Nepotism is nothing new in Hollywood. For decades, the major studios were run by one of several members of an extended family, another waiting in the wings to take over should the first group of relatives fail or fall out. They didn’t call it Warner “Brothers” for nothing. So it should come as no surprise that actors and directors often employ their own siblings and offspring in the movies they make.

Most of the times, it’s behind the scenes - part of the craftsmen or crew helping make the movie work. But in those rare instances when the individual steps before the lens it provides an interesting dilemma. For the sharp eyed viewer, aware of the connection, it provides fodder for determining whether talent, or plain favoritism, spawned said casting.

Luckily, no such concerns come with the choice of having Ray Romano and John Leguizamo’s young children play voice roles in the latest Ice Age installment, Dawn of the Dinosaurs (coming to DVD and Blu-ray on 27 October). Along with a scene stealing performance by Shaun of the Dead‘s Simon Pegg as a one-eyed weasel stoked for adventure, the vocal performances in this series are one of its better qualities.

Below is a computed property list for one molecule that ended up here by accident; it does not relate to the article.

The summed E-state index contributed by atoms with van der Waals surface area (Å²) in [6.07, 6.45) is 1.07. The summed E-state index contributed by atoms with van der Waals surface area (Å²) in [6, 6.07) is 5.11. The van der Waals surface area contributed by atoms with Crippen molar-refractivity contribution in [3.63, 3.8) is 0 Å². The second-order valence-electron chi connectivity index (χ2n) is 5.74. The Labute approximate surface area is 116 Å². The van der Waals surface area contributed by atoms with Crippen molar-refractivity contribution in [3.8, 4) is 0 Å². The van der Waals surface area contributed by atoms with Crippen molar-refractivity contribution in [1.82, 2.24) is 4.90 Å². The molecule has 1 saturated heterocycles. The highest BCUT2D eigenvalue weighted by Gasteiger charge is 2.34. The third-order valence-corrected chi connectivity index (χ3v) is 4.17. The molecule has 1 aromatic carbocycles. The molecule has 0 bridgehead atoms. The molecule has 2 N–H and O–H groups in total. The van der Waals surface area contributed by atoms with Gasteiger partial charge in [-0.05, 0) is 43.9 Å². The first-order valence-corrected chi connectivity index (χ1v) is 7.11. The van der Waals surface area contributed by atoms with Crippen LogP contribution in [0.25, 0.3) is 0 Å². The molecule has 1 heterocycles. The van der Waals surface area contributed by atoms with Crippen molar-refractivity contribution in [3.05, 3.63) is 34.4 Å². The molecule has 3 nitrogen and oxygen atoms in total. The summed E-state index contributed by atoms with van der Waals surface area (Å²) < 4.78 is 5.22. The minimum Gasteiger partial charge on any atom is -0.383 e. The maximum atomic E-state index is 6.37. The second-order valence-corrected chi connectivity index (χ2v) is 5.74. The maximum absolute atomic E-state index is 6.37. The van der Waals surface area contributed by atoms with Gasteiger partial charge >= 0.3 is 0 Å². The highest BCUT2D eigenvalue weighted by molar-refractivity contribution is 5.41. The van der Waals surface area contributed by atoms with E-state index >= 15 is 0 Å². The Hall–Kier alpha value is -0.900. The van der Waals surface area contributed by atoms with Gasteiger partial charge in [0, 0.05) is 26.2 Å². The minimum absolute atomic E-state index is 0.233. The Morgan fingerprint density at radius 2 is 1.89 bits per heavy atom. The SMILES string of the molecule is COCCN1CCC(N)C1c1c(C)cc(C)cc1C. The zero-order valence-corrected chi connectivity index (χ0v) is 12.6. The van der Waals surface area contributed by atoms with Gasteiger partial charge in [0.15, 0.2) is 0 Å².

So allowing the stars the luxury, and considered comfort, of working with their kids is clearly a perk of continued cartoon series success. Indeed, the entire franchise often feels like a labor of maternal/paternal love by the people working the various technical and creative ends. In this specific case, however, Joe Romano and his underage costars Lucas and Allegra Leguizamo do little of the heavy lifting. There are ancillary characters, small fry members of the prehistoric pack, not major parts of the film’s narrative concern. This stands in mark contrast with some of today’s biggest cinematic names.

Indeed, producer/director Judd Apatow has used his own daughters Maude and Iris for very important parts in two of his recent “hits”. In Knocked Up, they played the curious cutie pies of onscreen marrieds Leslie Mann (Apatow’s real wife) and Paul Rudd. Similarly, they were the sounding board sweeties who challenge Adam Sandler in the less successful Funny People (again, with Mann as mom).